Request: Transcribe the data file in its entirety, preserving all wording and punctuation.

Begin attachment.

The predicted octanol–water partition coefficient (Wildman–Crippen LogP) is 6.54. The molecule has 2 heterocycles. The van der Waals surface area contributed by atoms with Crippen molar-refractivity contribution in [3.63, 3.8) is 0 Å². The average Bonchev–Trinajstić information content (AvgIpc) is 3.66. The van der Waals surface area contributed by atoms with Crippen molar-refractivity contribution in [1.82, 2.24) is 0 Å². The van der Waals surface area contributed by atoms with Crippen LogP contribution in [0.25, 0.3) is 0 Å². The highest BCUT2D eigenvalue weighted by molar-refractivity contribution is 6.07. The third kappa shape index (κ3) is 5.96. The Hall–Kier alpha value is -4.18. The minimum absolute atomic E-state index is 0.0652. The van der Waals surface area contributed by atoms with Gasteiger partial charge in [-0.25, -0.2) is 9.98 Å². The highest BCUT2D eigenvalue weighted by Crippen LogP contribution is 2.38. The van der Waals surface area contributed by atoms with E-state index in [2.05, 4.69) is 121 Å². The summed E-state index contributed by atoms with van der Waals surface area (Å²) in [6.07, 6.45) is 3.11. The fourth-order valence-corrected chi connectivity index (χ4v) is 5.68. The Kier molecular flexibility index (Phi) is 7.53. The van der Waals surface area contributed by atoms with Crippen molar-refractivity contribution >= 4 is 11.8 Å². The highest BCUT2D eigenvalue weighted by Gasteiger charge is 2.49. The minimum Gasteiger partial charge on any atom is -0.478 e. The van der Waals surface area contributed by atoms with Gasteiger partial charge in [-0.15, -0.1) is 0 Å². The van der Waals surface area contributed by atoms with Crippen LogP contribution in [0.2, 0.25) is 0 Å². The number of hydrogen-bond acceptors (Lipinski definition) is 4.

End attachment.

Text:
The predicted octanol–water partition coefficient (Wildman–Crippen LogP) is 6.54. The molecule has 2 heterocycles. The van der Waals surface area contributed by atoms with Crippen molar-refractivity contribution in [3.63, 3.8) is 0 Å². The average Bonchev–Trinajstić information content (AvgIpc) is 3.66. The van der Waals surface area contributed by atoms with Crippen molar-refractivity contribution in [1.82, 2.24) is 0 Å². The van der Waals surface area contributed by atoms with Crippen LogP contribution in [0.25, 0.3) is 0 Å². The highest BCUT2D eigenvalue weighted by molar-refractivity contribution is 6.07. The third kappa shape index (κ3) is 5.96. The Hall–Kier alpha value is -4.18. The minimum absolute atomic E-state index is 0.0652. The van der Waals surface area contributed by atoms with Gasteiger partial charge in [-0.25, -0.2) is 9.98 Å². The highest BCUT2D eigenvalue weighted by Crippen LogP contribution is 2.38. The van der Waals surface area contributed by atoms with E-state index in [2.05, 4.69) is 121 Å². The summed E-state index contributed by atoms with van der Waals surface area (Å²) in [6.07, 6.45) is 3.11. The fourth-order valence-corrected chi connectivity index (χ4v) is 5.68. The Kier molecular flexibility index (Phi) is 7.53. The van der Waals surface area contributed by atoms with Crippen molar-refractivity contribution >= 4 is 11.8 Å². The highest BCUT2D eigenvalue weighted by Gasteiger charge is 2.49. The minimum Gasteiger partial charge on any atom is -0.478 e. The van der Waals surface area contributed by atoms with Gasteiger partial charge in [-0.15, -0.1) is 0 Å². The van der Waals surface area contributed by atoms with Crippen LogP contribution in [0.2, 0.25) is 0 Å². The number of hydrogen-bond acceptors (Lipinski definition) is 4.